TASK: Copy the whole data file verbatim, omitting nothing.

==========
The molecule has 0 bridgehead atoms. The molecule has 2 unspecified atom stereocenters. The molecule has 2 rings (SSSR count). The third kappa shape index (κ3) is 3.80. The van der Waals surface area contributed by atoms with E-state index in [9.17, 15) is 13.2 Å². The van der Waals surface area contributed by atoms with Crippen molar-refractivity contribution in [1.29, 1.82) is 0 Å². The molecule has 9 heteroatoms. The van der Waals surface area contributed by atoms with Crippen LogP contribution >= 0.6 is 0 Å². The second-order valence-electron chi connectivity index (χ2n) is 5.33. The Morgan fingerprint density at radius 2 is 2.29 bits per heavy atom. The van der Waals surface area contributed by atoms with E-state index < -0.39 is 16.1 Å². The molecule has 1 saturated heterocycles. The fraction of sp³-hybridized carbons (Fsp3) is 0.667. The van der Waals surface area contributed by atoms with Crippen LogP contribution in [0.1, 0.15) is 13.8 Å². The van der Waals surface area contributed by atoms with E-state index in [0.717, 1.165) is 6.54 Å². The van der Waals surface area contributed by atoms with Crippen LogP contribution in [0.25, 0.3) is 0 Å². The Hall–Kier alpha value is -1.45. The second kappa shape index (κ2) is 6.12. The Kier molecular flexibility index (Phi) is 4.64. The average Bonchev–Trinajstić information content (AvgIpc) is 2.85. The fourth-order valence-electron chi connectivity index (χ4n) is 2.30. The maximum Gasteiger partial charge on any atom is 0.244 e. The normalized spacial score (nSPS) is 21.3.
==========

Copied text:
The molecule has 0 bridgehead atoms. The molecule has 2 unspecified atom stereocenters. The molecule has 2 rings (SSSR count). The third kappa shape index (κ3) is 3.80. The van der Waals surface area contributed by atoms with E-state index in [9.17, 15) is 13.2 Å². The van der Waals surface area contributed by atoms with Crippen molar-refractivity contribution in [1.29, 1.82) is 0 Å². The molecule has 9 heteroatoms. The van der Waals surface area contributed by atoms with Crippen LogP contribution >= 0.6 is 0 Å². The second-order valence-electron chi connectivity index (χ2n) is 5.33. The Morgan fingerprint density at radius 2 is 2.29 bits per heavy atom. The van der Waals surface area contributed by atoms with E-state index < -0.39 is 16.1 Å². The molecule has 1 saturated heterocycles. The fraction of sp³-hybridized carbons (Fsp3) is 0.667. The van der Waals surface area contributed by atoms with Crippen LogP contribution in [0.1, 0.15) is 13.8 Å². The van der Waals surface area contributed by atoms with E-state index in [0.717, 1.165) is 6.54 Å². The van der Waals surface area contributed by atoms with Crippen LogP contribution in [0.25, 0.3) is 0 Å². The Hall–Kier alpha value is -1.45. The second kappa shape index (κ2) is 6.12. The Kier molecular flexibility index (Phi) is 4.64. The average Bonchev–Trinajstić information content (AvgIpc) is 2.85. The fourth-order valence-electron chi connectivity index (χ4n) is 2.30. The maximum Gasteiger partial charge on any atom is 0.244 e. The normalized spacial score (nSPS) is 21.3.